It’s not your house, Ctd

In the Herald today there is a story of crass entitle-itis:

Because she’s approaching 55, Connon has been told to expect to be assigned a one-bedroom unit. But as an epileptic prone to seizures, she worries about ending up in an upstairs unit. And she can’t see how she will fit a lifetime’s collection of knick-knacks and memories into a smaller property.

“It would be like putting a size 10 girdle on a size 26. I don’t see why I should have to move into a smaller place. It’s not my fault I can’t work.”

Nor is she happy about the constraints of an apartment block. “You’re not allowed kids, or pets or plants. I said ‘you can get ****ed’. I need a three-bedroom home with a section.”

For a start it isn’t your home, dear…it’s ours.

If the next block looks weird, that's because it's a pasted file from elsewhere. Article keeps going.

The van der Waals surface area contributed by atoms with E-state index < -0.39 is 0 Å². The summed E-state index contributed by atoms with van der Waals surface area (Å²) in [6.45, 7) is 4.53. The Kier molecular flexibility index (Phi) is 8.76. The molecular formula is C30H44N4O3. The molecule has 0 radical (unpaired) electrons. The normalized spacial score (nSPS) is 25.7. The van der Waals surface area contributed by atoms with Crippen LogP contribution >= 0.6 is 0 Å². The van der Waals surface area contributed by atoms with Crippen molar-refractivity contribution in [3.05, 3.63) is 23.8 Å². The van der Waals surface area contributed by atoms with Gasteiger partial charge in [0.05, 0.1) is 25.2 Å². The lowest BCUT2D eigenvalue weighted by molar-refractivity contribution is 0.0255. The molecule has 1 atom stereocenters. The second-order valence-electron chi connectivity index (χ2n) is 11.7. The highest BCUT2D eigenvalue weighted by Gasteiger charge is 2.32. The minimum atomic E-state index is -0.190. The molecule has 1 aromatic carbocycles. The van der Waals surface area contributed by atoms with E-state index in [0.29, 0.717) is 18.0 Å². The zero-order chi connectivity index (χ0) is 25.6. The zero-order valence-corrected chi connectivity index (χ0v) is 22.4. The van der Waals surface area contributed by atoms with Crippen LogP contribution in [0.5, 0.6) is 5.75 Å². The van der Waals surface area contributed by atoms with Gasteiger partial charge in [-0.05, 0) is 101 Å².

Secondly after 30 years of living it paying at most $50 a week in rent you should have clawed your way out of state dependence.

Once again we have the Herald focussing on people who think the welfare system is a trampoline rather than a safety net. They are pimping the poor again.

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As much at home writing editorials as being the subject of them, Cam has won awards, including the Canon Media Award for his work on the Len Brown/Bevan Chuang story.  And when he’s not creating the news, he tends to be in it, with protagonists using the courts, media and social media to deliver financial as well as death threats.

They say that news is something that someone, somewhere, wants kept quiet.   Cam Slater doesn’t do quiet, and as a result he is a polarising, controversial but highly effective journalist that takes no prisoners.

He is fearless in his pursuit of a story.

Love him or loathe him.  But you can’t ignore him.